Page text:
A New Cold War in Kashmir

       Speaking of consensus, there's the small and ever-present matter of Kashmir. When it comes to Kashmir the consensus in India is hard core. It cuts across every section of the establishment -- including the media, the bureaucracy, the intelligentsia, and even Bollywood.
The war in the Kashmir valley is almost 20 years old now, and has claimed about 70,000 lives. Tens of thousands have been tortured, several thousand have "disappeared," women have been raped, tens of thousands widowed. Half a million Indian troops patrol the Kashmir valley, making it the most militarized zone in the world. (The United States had about 165,000 active-duty troops in Iraq at the height of its occupation.) The Indian Army now claims that it has, for the most part, crushed militancy in Kashmir. Perhaps that's true. But does military domination mean victory?

          How does a government that claims to be a democracy justify a military occupation? By holding regular elections, of course. Elections in Kashmir have had a long and fascinating past. The blatantly rigged state election of 1987 was the immediate provocation for the armed uprising that began in 1990. Since then elections have become a finely honed instrument of the military occupation, a sinister playground for India's deep state. Intelligence agencies have created political parties and decoy politicians, they have constructed and destroyed political careers at will. It is they more than anyone else who decide what the outcome of each election will be. After every election, the Indian establishment declares that India has won a popular mandate from the people of Kashmir.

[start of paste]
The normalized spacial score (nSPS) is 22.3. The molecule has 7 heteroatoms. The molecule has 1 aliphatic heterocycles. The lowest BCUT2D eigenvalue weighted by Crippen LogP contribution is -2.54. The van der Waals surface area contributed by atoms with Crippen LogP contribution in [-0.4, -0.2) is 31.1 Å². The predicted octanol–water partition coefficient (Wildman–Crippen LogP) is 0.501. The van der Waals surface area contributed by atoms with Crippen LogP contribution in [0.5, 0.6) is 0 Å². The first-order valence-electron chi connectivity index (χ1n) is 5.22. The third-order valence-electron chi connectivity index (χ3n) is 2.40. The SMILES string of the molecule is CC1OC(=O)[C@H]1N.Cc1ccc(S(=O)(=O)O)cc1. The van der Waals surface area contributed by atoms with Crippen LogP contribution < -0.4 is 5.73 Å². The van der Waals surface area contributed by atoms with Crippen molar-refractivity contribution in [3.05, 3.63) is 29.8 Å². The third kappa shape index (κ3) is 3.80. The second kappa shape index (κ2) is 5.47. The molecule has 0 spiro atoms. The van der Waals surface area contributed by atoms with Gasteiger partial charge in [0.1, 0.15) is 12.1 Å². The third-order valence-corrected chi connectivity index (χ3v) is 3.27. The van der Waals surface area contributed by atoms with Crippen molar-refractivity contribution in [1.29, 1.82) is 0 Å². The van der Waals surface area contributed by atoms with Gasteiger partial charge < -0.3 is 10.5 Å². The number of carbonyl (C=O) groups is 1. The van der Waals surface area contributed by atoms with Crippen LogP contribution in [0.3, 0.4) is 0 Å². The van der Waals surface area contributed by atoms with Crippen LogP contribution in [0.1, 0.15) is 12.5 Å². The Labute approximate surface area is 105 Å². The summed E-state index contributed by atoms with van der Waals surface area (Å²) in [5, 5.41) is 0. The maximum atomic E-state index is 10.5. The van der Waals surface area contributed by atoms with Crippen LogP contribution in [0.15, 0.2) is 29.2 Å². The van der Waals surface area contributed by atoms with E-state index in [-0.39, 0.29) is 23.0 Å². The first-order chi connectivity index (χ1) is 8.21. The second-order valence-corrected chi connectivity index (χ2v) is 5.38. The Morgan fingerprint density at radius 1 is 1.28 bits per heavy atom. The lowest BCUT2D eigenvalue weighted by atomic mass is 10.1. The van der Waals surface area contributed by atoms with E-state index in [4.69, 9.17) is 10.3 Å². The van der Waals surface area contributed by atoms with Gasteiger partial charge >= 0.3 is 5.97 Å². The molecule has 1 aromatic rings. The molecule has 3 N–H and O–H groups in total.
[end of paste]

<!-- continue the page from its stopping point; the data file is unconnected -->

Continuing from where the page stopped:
In the summer of 2008, a dispute over land being allotted to the Amarnath Shrine Board coalesced into a massive, nonviolent uprising. Day after day, hundreds of thousands of people defied soldiers and policemen -- who fired straight into the crowds, killing scores of people -- and thronged the streets. From early morning to late in the night, the city reverberated to chants of "Azadi! Azadi!" (Freedom! Freedom!). Fruit sellers weighed fruit chanting "Azadi! Azadi!" Shopkeepers, doctors, houseboat owners, guides, weavers, carpet sellers -- everybody was out with placards, everybody shouted "Azadi! Azadi!" The protests went on for several days.

         The protests were massive. They were democratic, and they were nonviolent. For the first time in decades fissures appeared in mainstream public opinion in India. The Indian state panicked. Unsure of how to deal with this mass civil disobedience, it ordered a crackdown. It enforced the harshest curfew in recent memory with shoot-on-sight orders. In effect, for days on end, it virtually caged millions of people. The major pro-freedom leaders were placed under house arrest, several others were jailed. House-to-house searches culminated in the arrests of hundreds of people.